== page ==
Tradewinds Tripel: This is an absolutely flawless, soulful, light, exotic ale that Works – not only as a near-unforgettable thing to just sit and sip but as one of the best American food beers ever! Brewed with rice and Thai basil, Tradewinds’ glorious spice notes are derived from subtle, complex yeasts and masterfully restrained use of hops. The rather hefty alcohol aside (8% ABV), this is a perfect summer ale that’s THE pairing with Asian foods, seafood, and any green salad. 98 Points
Floyd D’Rue: A Belgian-inspired brewery making an Imperial Porter? Hey, why the hell not, especially when you collaborate with a larger-than-life outfit like Three Floyds Brewing? This is a total, toss-out-the-templates rethinking of what “Porter” means. The finished beer was put up in wet rum barrels for a year, where it grew a bunch o’ tentacles just from the ageing, enhanced by judicious infusions of vanilla bean, orange zest, cinnamon, cloves, allspice, star anise, nutmeg, and ginger. The finished product reeks of that “Every Little Thing Gonna Be Alright” rum character, cocoa, horehound, malt balls, and . 99 Points
Cuivre: Solera-method aged anniversary ale, this is weird-ass hybrid that takes from the British Old Ale tradition and runs that thought headlong into a wall of Belgian yeast. Some of each year’s anniversary ale is held back and blended into the successive years, and then given additional barrel time. Crazy, right? But it Works…My God, does it work! This is an insanely complex elixir that delivers layers upon layers of flavors and textures, ranging from fruit leathers to fresh figs to wood notes galore to a full-frontal suggestion of fruitcake and rum-soaked dates. Just…mind-bending. 99 Points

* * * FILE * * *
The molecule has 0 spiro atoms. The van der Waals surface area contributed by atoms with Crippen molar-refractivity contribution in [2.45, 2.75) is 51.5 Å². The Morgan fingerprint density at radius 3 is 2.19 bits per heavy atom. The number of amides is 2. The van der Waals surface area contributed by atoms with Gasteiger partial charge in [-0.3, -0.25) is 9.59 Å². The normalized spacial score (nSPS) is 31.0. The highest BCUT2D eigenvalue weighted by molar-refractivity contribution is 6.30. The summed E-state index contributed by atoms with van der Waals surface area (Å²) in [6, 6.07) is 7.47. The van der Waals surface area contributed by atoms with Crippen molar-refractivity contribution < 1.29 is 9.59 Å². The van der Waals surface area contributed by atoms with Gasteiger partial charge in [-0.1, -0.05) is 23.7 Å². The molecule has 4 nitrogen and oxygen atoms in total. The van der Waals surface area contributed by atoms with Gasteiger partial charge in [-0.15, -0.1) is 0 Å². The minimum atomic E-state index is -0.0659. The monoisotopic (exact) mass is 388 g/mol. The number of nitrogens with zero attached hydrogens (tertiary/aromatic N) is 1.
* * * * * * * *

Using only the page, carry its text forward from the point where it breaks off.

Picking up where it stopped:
Terreaux Series “Sour in the Rye”: Again, Rue’s mastery of rye whelps a beer that almost defies both categories and descriptions. Possibly the outright funkiest of their bottled beers, this is a 40% rye mash that spends a full year getting punch drunk on sour yeast and bacteria. What comes out of the bottle smells like an old blanket soaked in sour spiced cider and tastes like what God would give out as a party aperitif. I could drink this stuff daily, for about…oh, forever. 99 Points
Mash: “An English Barleywine aged in Bourbon barrels“…what else do I need to say? Notes of burnt sugar, stewed figs, dark toffee, vanilla, coconut, roasted nuts, fruit leathers, and dates parade across the tongue like The Royal Guard at The Queen’s Jubilee, all stately and imposing, and a unctuous, viscous dose of oak tannin gives it a creamy, buttery mouthfeel. The wet Bourbon barrels make their presence known, too, with a boozy cast and fierce intensity that has nothing at all to do with hops, which many American brewers use to provide oomph to their Barleywines. This beer style is probably, when all’s said and done, my absolute favorite style of ale for just sipping and wallowing in greatness and I can’t name three other Barleywines in my life that are at all better than Mash. There is world-class Oomph in this baby and a planetary shot of elegance, too. 100 Points
The Bruery is located in Placentia, Califorrnia, out in the far eastern LA ‘burbs, next door to Fullerton. If you find yourself in LA and you don’t – for reasons passing all understanding – make the trip out to The Bruery’s Taproom in that tidy little industrial park, just off the intersection of CA routes 91 and 57, just send me an email when you get back, include your address, and I’ll come to your house, ring your doorbell, and choke you, when you answer, until the piss runs out your ears. It’s the least I can do…